Inside The Thermaltake Element V Full Tower Case
Thermaltake makes removing this panel a breeze, as long as it is unlocked of course. Lift the two "finger pull" tabs and the door opens like a car door. What I really liked was the innovative way that the fan gets connected in this panel. There are three pins on this side that strike on a plate mounted on the frame of the chassis, not to mention this powers a four color LED, 230mm fan that adds quite a bit of flow and circulation to the chassis.
With the panel out of the way, we are left looking inside a roomy interior. The motherboard tray accommodates mATX, ATX and eATX motherboards and offers both a large CPU cooler access hole and a few wire management holes. The front of the chassis is all bays and has a support bar pop riveted to it and again to the rear of the chassis. As far as I can tell, it is solely there for support, and maybe a place to hide wires, but with some creativity I could see multiple SSD's lined up there, too.
The drive bays are set up with five 5.25" bays up top and two hard drive cages capable of housing three drives each. Looking closely at the floor, you can see a bit of the framing and the raised mounting bumps in the floor for an SSD under the bottom drive cage. On this side all of the bays are tool-less, but require screws on the flip side if you require more secure mounting. The left side of these bays is another nice little addition. They left a few wiring holes to allow you to pass them here instead of making it all run out into the main motherboard area.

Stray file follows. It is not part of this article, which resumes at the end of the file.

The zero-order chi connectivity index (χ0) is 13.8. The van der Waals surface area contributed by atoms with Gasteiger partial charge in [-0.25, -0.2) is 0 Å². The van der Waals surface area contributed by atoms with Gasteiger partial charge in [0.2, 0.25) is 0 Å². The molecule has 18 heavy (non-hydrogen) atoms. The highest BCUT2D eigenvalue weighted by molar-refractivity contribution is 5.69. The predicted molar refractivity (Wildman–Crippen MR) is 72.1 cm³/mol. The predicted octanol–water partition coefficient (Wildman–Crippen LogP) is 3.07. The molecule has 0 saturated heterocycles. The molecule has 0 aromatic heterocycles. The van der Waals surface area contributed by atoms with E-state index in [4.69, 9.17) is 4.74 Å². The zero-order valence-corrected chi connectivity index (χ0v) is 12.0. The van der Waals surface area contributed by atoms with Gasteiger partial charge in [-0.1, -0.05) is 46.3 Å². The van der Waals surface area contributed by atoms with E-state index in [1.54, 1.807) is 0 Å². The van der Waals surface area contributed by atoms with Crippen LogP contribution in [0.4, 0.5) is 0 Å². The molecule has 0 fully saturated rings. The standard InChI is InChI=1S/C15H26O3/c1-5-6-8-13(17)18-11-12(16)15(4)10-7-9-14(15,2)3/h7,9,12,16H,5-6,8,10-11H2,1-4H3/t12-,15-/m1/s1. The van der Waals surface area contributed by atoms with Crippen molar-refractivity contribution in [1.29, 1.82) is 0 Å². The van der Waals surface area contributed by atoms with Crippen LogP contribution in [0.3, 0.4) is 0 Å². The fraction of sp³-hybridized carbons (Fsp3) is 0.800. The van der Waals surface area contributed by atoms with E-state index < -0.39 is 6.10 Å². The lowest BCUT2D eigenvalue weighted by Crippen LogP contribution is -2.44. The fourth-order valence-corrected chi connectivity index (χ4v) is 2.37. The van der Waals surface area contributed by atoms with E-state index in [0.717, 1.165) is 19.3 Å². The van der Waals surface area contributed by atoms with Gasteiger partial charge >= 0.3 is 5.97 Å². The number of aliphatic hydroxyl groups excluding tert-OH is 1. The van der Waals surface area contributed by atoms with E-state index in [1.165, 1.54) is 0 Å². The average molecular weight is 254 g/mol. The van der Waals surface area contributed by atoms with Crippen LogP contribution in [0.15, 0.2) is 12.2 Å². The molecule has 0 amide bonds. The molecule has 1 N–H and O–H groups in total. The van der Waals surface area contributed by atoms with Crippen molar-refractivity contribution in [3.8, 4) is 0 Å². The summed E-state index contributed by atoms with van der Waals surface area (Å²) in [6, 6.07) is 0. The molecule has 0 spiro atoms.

While there are two places for a 200mm fan to be placed up top, Thermaltake only ships the chassis with one of its multi-colored LED fans. This may lead to a bit of some tower coolers "breathing room" but the fan can always be moved forward. While we are in closer, you can see the tray is well laid out and easy to make sure you have all the appropriate risers in place.
The PSU, when installed in the chassis, is well ventilated with the honeycomb pattern punched out of the floor. The support rail can be unscrewed and moved to snugly support any power supply. Also since I'm here, in the rail of the chassis is the mating plate for the doors fan. When the door is fully on and screwed into position, these pins line right up.
Inside the rear of the Element V, starting up top, there is the rear 120mm exhaust fan and rear I/O shield. The shield can be removed with two screws, and the fan is a bit easier, as it is mounted to a plate with quick release tabs you saw on the outside. Aside from where the seven ventilated expansion slots are, the majority of the extra space is ventilated. This includes the area for dual 50mm fans just to the slots left.
When I first opened the rear panel all the wiring was nicely tied up and tucked away in the space next to the drive bays. I loosened them to give you a good idea of just how much cabling is actually there. With this much wire to play with from the front I/O, wire management options are endless.
With a gentle tug at the bottom, the full front panel comes off. This needs to be out of the way for both the HDD and optical drive installation. That leads me to this; I really like the way Thermaltake doesn't use any wires in the removable front. It just makes things that much easier for the build. The cages have a 120mm fan to blow air through them, however one is LED and controllable, the other is not LED and will run on 12V from a 4-pin Molex connection. To keep dust to a minimum, all of the slot covers and the two larger bottom sections have a material screening, which I assume is washable.
Never mind the fact that I jumped ahead a bit before I remembered to get this pose, but the bottom of the chassis has large hard plastic feet with smaller rubber pads to keep from scratching floors and desktops. The top of the chassis is almost all vent, should be no issue getting heat out of inside the Element V.
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